Law in the Internet Society

Social Credit Systems: Dystopian Visions and Real-world Challenges

In the dystopian world of the TV show "Black Mirror," the episode "Nosedive" describes a world where social media ratings determine one’s socioeconomic status and access to essential services. Using a mobile application, everyone constantly rates others on a five-point scale. Those with higher scores can access to better services and exclusive clubs, while those with low scores are penalized in many ways. While this may seem like a far-fetched fiction, the reality of today may be not too distant from this portrayal.

Real-world examples

The first example that comes to mind is China’s Social Credit System (SCS), developed between 2014 and 2020. The SCS uses artificial intelligence "to develop comprehensive data-driven structures for management around algorithms that can produce real time reward-punishment structures for social-legal-economic and other behaviors" (see Larry Cata Backer). The SCS relies on a series of blacklists and redlists managed at different levels (municipal, local, or national). Each authority can manage its own blacklist (e.g., on those who failed to pay fines or child support) and they all converge into the National Credit Information Sharing Platform. As mentioned by Kevin Werbach, this makes possible that "grade A taxpayers receive customs fee waivers and low-interest loans, in addition to the home benefits offered by the tax collection authority". However, Prof. Werbach believes that western's depiction of the SCS is exaggeratedly negative, especially in a world where governments and corporations are extensively tracking our behavior. He cites the idea brought forward by Yuval Noah Harari that free-market capitalism and state-controlled communism can be regarded as distinct data processing systems: the former is decentralized and the latter is centralized.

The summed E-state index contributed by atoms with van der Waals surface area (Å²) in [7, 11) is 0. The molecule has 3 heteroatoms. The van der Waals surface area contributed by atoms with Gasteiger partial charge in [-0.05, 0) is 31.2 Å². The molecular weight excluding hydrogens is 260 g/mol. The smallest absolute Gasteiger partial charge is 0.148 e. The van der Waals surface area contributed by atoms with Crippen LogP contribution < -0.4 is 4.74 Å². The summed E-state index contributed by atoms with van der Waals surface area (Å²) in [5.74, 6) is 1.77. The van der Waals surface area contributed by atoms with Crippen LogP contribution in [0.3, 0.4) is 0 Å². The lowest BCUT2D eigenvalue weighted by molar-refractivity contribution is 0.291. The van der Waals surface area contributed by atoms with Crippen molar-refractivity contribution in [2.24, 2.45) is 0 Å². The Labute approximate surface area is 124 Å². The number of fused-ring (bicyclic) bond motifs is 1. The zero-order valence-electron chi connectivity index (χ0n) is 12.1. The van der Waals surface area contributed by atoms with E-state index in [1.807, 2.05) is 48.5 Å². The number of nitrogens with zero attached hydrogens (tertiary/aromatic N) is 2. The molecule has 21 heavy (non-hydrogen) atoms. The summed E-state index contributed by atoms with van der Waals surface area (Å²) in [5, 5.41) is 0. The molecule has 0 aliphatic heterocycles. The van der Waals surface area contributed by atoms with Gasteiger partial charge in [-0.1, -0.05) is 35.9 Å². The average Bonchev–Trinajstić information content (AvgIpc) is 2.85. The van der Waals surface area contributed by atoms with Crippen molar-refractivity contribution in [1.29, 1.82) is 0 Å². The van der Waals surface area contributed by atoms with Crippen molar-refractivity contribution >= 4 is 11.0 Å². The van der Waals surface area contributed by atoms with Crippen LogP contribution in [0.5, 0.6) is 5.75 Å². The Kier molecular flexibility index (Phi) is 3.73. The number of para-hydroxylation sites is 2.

Starting from this assumption, it shouldn't come as a surprise then that western's versions of social credit experiments are being made mainly by private corporations, especially in the financial sector. Since the 2008 financial crisis, many "fintech" online lenders began experimenting new scoring model for establishing creditworthiness.

Historically, banks have used scoring models to formulate a person's credit score based on the past financial behavior and additional factors bearing predictive value. This phenomenon has also been regulated such as with the Fair Credit Reporting Act and the and the Equal Credit Opportunity Act (ECOA), with the latter prohibiting credit discrimination on the basis of race, color, religion, national origin, sex, marital status, and age.

But the new models are based on a person's "social footprint" which is revealed by elements such as his/her social circle, or shopping habits: surprisingly, it appears that buying felt pads has a positive influence on how the algorithms forecast your financial behavior. Such information is often collected through the individual’s consent, but in other circumstances the data analysis is performed in a hidden manner, as happened in the case of American Express credit card users who had their credit limits reduced after they went shopping in the same places as other customers who didn't pay their bills on time.